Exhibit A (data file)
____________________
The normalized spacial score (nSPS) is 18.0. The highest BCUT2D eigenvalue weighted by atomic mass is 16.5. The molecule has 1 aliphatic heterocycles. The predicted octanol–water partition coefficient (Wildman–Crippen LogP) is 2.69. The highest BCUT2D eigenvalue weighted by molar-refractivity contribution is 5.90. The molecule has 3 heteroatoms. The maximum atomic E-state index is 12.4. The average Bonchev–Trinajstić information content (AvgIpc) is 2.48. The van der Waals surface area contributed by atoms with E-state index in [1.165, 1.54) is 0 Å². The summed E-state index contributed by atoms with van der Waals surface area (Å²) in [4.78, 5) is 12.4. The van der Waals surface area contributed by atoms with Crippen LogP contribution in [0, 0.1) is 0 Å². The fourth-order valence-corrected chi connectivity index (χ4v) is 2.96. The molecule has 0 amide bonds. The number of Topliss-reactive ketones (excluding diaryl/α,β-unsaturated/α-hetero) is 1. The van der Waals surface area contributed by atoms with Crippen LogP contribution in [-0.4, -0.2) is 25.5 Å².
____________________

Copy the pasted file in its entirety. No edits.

The normalized spacial score (nSPS) is 18.0. The highest BCUT2D eigenvalue weighted by atomic mass is 16.5. The molecule has 1 aliphatic heterocycles. The predicted octanol–water partition coefficient (Wildman–Crippen LogP) is 2.69. The highest BCUT2D eigenvalue weighted by molar-refractivity contribution is 5.90. The molecule has 3 heteroatoms. The maximum atomic E-state index is 12.4. The average Bonchev–Trinajstić information content (AvgIpc) is 2.48. The van der Waals surface area contributed by atoms with E-state index in [1.165, 1.54) is 0 Å². The summed E-state index contributed by atoms with van der Waals surface area (Å²) in [4.78, 5) is 12.4. The van der Waals surface area contributed by atoms with Crippen LogP contribution in [0, 0.1) is 0 Å². The fourth-order valence-corrected chi connectivity index (χ4v) is 2.96. The molecule has 0 amide bonds. The number of Topliss-reactive ketones (excluding diaryl/α,β-unsaturated/α-hetero) is 1. The van der Waals surface area contributed by atoms with Crippen LogP contribution in [-0.4, -0.2) is 25.5 Å².